And it’s incumbent on the single homeschooling parent to demand more cooperation from their spouse.

Why?

What’s so wrong with having roles? What’s wrong with playing to our strengths as parents?

Nothing super horrible anyway. Except that such a working chemistry wastes a huge opportunity and can even introduce risks to a family.

There was a widely-read article in the Wall Street Journal recently that recommended couples marry while they are young, immature, and still struggling rather than when they were older and established in life. An early marriage was likened to a “start-up” – teeming with energy and potential and a later marriage was likened to a stodgy combination of intractable corporate behemoths.

Here’s the link again – Advice for a Happy Life by Charles Murray – take a moment to read it now. It’s short and worthy of your attention.

I couldn’t help but read that about “start-up marriages” without realizing that the very act of homeschooling is essentially a start-up.

A young family is a blank slate, a pile of clay,…it can be designed, dreamed, and sculpted into anything. Of course I’m talking about the kids, but also about Mom and Dad. Homeschooling presents a unique opportunity for a family to learn, work and grow together.

I realized that my wife and I, while having vastly different friends and hobbies, we at least have our kids in common. In addition to what we do directly with them, we’ve spent many, many nights up in bed talking about our children. We’re planning, hoping, commiserating, worrying, and strategizing any number of things: from hiring teachers, altering curricula, shifting foci of attention, how to better discipline them, etc. It can be so intense that many, many times one of us has declared, “Okay, no more talking about the kids tonight.”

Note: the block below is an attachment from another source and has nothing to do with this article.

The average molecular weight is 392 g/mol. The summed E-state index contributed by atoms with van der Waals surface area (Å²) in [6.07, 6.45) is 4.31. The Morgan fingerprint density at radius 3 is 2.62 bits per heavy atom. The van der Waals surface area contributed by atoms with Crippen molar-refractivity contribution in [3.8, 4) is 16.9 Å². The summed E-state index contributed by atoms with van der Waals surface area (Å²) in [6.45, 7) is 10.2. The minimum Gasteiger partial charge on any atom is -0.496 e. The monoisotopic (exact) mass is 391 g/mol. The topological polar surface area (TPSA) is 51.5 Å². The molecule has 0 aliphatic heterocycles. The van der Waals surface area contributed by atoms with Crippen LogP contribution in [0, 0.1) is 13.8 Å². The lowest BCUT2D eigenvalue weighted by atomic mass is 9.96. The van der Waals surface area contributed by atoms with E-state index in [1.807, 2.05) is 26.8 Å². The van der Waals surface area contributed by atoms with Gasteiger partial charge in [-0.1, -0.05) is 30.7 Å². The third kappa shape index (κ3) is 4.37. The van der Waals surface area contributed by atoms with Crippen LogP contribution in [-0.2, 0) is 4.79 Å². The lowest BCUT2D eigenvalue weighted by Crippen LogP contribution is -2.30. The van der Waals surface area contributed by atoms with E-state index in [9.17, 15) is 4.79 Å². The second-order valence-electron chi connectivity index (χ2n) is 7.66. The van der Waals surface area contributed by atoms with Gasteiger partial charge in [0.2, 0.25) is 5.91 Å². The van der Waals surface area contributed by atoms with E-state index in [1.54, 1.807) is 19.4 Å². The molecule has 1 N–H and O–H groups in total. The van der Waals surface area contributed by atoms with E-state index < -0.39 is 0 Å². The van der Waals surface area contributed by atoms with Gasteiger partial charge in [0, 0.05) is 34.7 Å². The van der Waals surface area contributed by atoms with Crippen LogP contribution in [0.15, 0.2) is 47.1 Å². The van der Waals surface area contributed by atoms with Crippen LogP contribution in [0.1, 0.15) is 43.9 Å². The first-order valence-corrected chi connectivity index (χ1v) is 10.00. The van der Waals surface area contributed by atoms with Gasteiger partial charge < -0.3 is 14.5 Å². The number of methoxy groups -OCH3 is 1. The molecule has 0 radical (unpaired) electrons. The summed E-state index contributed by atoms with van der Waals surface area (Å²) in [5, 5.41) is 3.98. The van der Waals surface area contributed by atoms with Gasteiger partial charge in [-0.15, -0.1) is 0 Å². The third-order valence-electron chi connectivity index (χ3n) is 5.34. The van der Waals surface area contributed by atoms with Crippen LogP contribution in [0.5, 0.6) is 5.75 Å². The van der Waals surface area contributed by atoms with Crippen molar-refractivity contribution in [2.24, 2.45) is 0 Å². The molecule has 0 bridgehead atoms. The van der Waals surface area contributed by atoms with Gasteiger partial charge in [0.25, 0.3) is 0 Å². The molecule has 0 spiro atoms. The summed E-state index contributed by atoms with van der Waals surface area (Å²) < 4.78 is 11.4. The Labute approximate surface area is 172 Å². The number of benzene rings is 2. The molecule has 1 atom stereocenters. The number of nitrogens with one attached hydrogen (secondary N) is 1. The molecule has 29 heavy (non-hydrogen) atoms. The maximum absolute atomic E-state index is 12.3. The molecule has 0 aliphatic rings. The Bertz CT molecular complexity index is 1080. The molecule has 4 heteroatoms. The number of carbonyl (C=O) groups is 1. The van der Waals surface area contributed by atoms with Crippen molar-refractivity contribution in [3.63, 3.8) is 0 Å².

Yeah of course we’ve had some legendary arguments: Spanish or French, punishments, how much academic work is enough, etc. and decision “spheres” certainly do take shape.

HOWEVER, most parents don’t have this; they don’t have this fodder to constantly talk about; as a couple, they don’t have common goals (i.e. children) they are working on, together. Sure school parents may also spend a lot of time discussing their kids….EXCEPT they are powerless to really do anything about how their kids are being raised, educated, and not to mention socialized!

The thing with marital relationships is, they either move forward and get better…..or they tragically deteriorate.

And as I said at the top, in the middle, and just above….done properly, homeschooling will strengthen your marriage – it definitely has in my case.

Lastly, I’ll explain the title of the post.

Mathematically speaking, when “labor” is “divided by 1″….it’s not effectively a division. In that case it’s more accurately a separation of labor and effectively a separation of people.

 

Dan (9 Posts)

Husband to Inez. Father of John and Christine. Homeschool Coach, Accelerated Math Teacher. Former derivatives trader and future scratch golfer! Follow our learning adventures at HomeschoolDad.com.